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Restoring Historic Glad Tidings Tabernacle as Church-Planting Beacon

Miami Pastor Rich Wilkerson of Trinity Church undertakes long-term project to lead onetime flagship congregation in Harlem.

The Assemblies of God New York District is partnering with Trinity Church in Miami to revitalize the former Glad Tidings Tabernacle in Harlem. Currently under New York District supervision, the once flagship church had fallen on serious difficulties relating to pastoral, financial, and congressional losses.

Rich Wilkerson, senior pastor of Trinity Church and his co-pastor wife, Robyn, are leading a team from the Miami church in prelaunch activities during the next nine months. Their son Taylor, a student at Princeton Theological Seminary, and his wife, Kristen, are moving to Harlem along with other Trinity members to put spiritual boots on the ground.

The church building, purchased about five years ago, will seat up to 300 worshippers when finally renovated. Bearing a rough past, it was once a nightclub called Zip Code owned by retired heavyweight boxing world champion Mike Tyson. Bullet holes still scar its air conditioning equipment.

“While establishing Glad Tidings as a ongoing ministry, we will also zero in on planting new AG churches in Manhattan,” Rich Wilkerson says. He says he has a heart for the city, where his cousins David and Don Wilkerson co-founded Brooklyn Teen Challenge and Times Square Church.

Trinity’s initial strategy covers nurturing a core group of 10 to 20 local Christians who meet weekly at Glad Tidings. Rich Wilkerson will broadcast Sunday sermons to the group online from Miami and visit New York and the church in Harlem once monthly. His team also will begin providing free social services in the neighborhood, such as food distribution, along with teeth cleaning and mammograms by volunteer dental and medical professionals.

The AG New York District welcomes Wilkerson’s vision for planting churches and restoring Glad Tidings.

“We could handle 100 to 200 new AG churches in New York City and not scratch the surface,” says District Superintendent Duane P. Durst. Durst and other district leaders anticipate the church emerging from district supervision within 18 to 24 months.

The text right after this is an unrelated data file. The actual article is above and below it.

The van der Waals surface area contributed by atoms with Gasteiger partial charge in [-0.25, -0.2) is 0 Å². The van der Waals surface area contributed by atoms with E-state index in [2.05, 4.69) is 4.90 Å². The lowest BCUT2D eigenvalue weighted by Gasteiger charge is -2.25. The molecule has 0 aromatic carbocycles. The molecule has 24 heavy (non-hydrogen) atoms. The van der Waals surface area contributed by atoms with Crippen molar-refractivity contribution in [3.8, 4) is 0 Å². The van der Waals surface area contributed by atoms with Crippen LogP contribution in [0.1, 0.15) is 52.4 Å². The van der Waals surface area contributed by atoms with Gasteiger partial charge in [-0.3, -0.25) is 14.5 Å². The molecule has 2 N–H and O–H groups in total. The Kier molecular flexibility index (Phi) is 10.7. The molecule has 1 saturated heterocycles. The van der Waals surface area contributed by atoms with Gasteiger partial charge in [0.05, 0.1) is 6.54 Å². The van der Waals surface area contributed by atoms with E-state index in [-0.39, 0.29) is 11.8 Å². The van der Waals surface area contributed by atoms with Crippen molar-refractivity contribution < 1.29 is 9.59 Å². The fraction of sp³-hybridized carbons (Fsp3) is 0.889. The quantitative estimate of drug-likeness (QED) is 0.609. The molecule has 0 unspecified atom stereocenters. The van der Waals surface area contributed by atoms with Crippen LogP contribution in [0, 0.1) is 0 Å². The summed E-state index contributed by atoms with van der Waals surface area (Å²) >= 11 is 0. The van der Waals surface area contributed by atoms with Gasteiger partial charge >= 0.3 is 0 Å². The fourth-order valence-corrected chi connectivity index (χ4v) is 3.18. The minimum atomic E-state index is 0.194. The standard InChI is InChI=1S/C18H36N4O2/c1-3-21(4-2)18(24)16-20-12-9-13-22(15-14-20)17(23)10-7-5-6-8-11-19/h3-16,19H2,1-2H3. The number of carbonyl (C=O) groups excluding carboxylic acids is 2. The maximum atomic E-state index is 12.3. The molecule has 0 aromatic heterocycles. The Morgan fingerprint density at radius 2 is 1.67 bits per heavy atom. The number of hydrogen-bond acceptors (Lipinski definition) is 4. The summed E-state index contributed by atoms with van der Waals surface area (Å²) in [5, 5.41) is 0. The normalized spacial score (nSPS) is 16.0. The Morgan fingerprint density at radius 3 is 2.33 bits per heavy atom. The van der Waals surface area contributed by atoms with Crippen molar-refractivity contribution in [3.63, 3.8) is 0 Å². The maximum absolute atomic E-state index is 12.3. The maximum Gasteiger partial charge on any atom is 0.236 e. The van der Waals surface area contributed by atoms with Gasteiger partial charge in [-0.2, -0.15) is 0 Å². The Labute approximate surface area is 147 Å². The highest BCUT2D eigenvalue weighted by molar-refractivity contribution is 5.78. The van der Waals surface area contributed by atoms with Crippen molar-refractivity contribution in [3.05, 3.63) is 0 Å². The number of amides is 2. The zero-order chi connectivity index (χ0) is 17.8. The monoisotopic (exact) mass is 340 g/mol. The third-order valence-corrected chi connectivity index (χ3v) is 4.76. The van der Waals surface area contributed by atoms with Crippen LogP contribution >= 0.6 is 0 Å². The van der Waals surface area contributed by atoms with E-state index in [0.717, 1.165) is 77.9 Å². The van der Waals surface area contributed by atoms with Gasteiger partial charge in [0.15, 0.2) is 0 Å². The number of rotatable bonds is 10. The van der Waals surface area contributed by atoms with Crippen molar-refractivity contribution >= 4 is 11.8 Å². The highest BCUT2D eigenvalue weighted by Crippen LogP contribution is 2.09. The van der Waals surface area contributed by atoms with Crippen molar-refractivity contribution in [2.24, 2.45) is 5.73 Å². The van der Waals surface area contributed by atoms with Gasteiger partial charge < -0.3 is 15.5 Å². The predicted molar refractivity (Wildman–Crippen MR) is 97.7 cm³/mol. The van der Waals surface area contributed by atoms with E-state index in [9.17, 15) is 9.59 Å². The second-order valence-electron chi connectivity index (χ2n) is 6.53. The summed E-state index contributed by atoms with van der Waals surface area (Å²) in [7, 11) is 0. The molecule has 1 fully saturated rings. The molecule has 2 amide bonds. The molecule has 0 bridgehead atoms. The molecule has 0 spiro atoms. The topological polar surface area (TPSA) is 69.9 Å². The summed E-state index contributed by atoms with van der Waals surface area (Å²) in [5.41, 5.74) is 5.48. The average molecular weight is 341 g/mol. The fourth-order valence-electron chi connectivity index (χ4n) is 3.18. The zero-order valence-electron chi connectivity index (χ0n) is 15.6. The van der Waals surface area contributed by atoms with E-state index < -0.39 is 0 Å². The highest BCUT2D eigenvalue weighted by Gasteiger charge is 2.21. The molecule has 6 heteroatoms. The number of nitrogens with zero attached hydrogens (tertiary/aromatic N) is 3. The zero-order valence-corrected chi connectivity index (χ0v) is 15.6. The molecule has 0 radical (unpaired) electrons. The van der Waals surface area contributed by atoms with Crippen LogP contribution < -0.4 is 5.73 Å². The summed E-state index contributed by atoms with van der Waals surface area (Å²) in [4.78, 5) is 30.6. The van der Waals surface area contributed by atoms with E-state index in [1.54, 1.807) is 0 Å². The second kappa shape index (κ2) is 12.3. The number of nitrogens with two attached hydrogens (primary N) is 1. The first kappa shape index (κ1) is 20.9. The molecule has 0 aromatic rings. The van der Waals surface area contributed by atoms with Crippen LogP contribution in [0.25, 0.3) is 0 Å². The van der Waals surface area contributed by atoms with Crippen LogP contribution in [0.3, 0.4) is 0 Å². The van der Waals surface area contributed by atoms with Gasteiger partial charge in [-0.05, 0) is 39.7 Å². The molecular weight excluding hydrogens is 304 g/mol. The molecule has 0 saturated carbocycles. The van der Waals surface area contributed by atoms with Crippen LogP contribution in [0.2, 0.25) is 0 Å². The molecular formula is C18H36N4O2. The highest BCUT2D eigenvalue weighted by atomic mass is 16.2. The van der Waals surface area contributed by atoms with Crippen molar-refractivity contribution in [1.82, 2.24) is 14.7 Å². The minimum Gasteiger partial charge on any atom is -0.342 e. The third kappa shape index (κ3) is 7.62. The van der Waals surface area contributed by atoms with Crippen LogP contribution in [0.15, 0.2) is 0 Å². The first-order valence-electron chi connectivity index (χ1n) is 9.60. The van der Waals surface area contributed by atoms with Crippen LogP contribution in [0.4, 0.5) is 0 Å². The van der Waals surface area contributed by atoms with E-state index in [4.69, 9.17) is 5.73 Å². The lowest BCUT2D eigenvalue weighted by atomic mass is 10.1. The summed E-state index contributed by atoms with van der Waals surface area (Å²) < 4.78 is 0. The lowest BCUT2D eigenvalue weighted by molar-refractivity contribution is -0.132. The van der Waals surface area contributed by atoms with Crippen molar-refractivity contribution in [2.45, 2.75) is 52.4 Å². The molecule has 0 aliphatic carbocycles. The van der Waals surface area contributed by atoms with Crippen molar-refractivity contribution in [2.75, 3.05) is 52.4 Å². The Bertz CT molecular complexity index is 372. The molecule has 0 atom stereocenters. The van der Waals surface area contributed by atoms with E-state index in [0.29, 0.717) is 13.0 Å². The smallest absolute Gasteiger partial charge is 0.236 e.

Glad Tidings’ rich history tracks the 1906 Azusa Street Pentecostal revival in Los Angeles. During that time, 26-year-old Marie Burgess received the baptism in the Holy Spirit in her hometown, Zion, Illinois. She began preaching about her experience in the Midwest before accepting an invitation to conduct meetings in Manhattan. God led her to open a storefront mission. She married Robert Brown, a lay minister and civil engineer, who shared her vision for souls. The congregation multiplied and needed more space. Eventually the mission became Glad Tidings Tabernacle and purchased a former Baptist church in midtown Manhattan in 1921. The building was sold in 2007 to make room for a hotel.

The church prospered as a Pentecostal lighthouse into the late 1960s and beyond, encouraging the planting of AG churches and ministries such as Teen Challenge. The 3,600-member Korean Full Gospel New York Church pastored by AG Executive Presbyter Nam Soo Kim first met in Glad Tidings. For years, Glad Tidings was the AG’s top world missions-giving church and known for Marie Brown’s fiery sermons at packed Sunday afternoon revival services.

Sadly, Glad Tidings allowed a racially charged incident in 1915 to sully its stellar record. Two young black women who accepted Christ as Savior during revival meetings were denied membership because of their color. But God intervened through a compassionate white woman who discipled the teenage converts in Harlem. Weekly home meetings followed, which led to founding Bethel Gospel Assembly, a 1,200-member United Pentecostal Church of the Assemblies of God (cooperatively affiliated with New York District) that now occupies a square city block. The two churches reconciled in a special service in 2003. Showing true Christian forgiveness, Bethel currently helps with maintenance and security at the Glad Tidings Harlem building. 

Rich Wilkerson digs a deep well of compassion for urban ministries that keeps flowing.  He is launching a new satellite, Vous Church (Rendezvous Church), in Miami Beach this month. 

“It’s a godless area packed with people who desperately need Jesus,” Rich Sr. says.  In addition, Wilkerson has taken on the responsibility of revitalizing The Connection Church in Poway California, a suburb of San Diego.

Wilkerson and the AG New York District are committed to seeing Glad Tidings rising again as a gospel-preaching beacon and church-planting engine.

“A dream deferred is not a dream denied,” Durst says. “If God puts a vision in your heart it will eventually come to past.”

Photo courtesy of Flower Pentecostal Heritage Center

Peter K. Johnson

Peter K. Johnson is a freelance writer living in Saranac Lake, New York. More than 500 of his articles and short stories have appeared in Christian and mainstream magazines and newspapers, including the Pentecostal Evangel,Charisma, the Saturday Evening Post, Guideposts, and Decision. He also serves as a consultant and contributing editor to a scientific journal.